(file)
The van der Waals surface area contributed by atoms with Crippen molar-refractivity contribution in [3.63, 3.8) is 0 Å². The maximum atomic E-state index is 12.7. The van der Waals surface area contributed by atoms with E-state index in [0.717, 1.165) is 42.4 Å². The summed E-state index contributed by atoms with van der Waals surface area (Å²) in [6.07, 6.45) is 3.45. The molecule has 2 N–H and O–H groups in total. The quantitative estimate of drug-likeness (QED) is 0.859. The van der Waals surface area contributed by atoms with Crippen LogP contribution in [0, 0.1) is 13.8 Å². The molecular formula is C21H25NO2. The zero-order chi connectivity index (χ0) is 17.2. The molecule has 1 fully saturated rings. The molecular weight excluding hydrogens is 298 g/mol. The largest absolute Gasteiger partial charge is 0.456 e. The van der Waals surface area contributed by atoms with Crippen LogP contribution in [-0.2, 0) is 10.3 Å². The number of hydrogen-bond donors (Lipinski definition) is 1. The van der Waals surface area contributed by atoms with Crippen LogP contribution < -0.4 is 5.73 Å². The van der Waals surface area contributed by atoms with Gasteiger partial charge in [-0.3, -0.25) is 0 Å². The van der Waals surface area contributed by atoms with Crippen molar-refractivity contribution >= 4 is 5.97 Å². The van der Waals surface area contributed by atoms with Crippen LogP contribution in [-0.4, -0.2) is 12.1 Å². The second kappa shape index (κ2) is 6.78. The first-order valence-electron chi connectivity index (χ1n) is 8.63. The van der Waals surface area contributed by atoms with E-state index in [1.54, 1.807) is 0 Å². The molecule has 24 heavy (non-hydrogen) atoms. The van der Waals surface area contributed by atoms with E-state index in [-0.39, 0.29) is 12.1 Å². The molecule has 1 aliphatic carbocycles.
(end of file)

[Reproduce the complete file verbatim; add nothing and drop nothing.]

The van der Waals surface area contributed by atoms with Crippen molar-refractivity contribution in [3.63, 3.8) is 0 Å². The maximum atomic E-state index is 12.7. The van der Waals surface area contributed by atoms with E-state index in [0.717, 1.165) is 42.4 Å². The summed E-state index contributed by atoms with van der Waals surface area (Å²) in [6.07, 6.45) is 3.45. The molecule has 2 N–H and O–H groups in total. The quantitative estimate of drug-likeness (QED) is 0.859. The van der Waals surface area contributed by atoms with Crippen LogP contribution in [0, 0.1) is 13.8 Å². The molecular formula is C21H25NO2. The zero-order chi connectivity index (χ0) is 17.2. The molecule has 1 fully saturated rings. The molecular weight excluding hydrogens is 298 g/mol. The largest absolute Gasteiger partial charge is 0.456 e. The van der Waals surface area contributed by atoms with Crippen LogP contribution in [-0.2, 0) is 10.3 Å². The number of hydrogen-bond donors (Lipinski definition) is 1. The van der Waals surface area contributed by atoms with Crippen LogP contribution < -0.4 is 5.73 Å². The van der Waals surface area contributed by atoms with Gasteiger partial charge in [-0.3, -0.25) is 0 Å². The van der Waals surface area contributed by atoms with Crippen molar-refractivity contribution >= 4 is 5.97 Å². The van der Waals surface area contributed by atoms with Crippen LogP contribution in [-0.4, -0.2) is 12.1 Å². The second kappa shape index (κ2) is 6.78. The first-order valence-electron chi connectivity index (χ1n) is 8.63. The van der Waals surface area contributed by atoms with E-state index in [1.54, 1.807) is 0 Å². The molecule has 24 heavy (non-hydrogen) atoms. The van der Waals surface area contributed by atoms with E-state index in [-0.39, 0.29) is 12.1 Å². The molecule has 1 aliphatic carbocycles.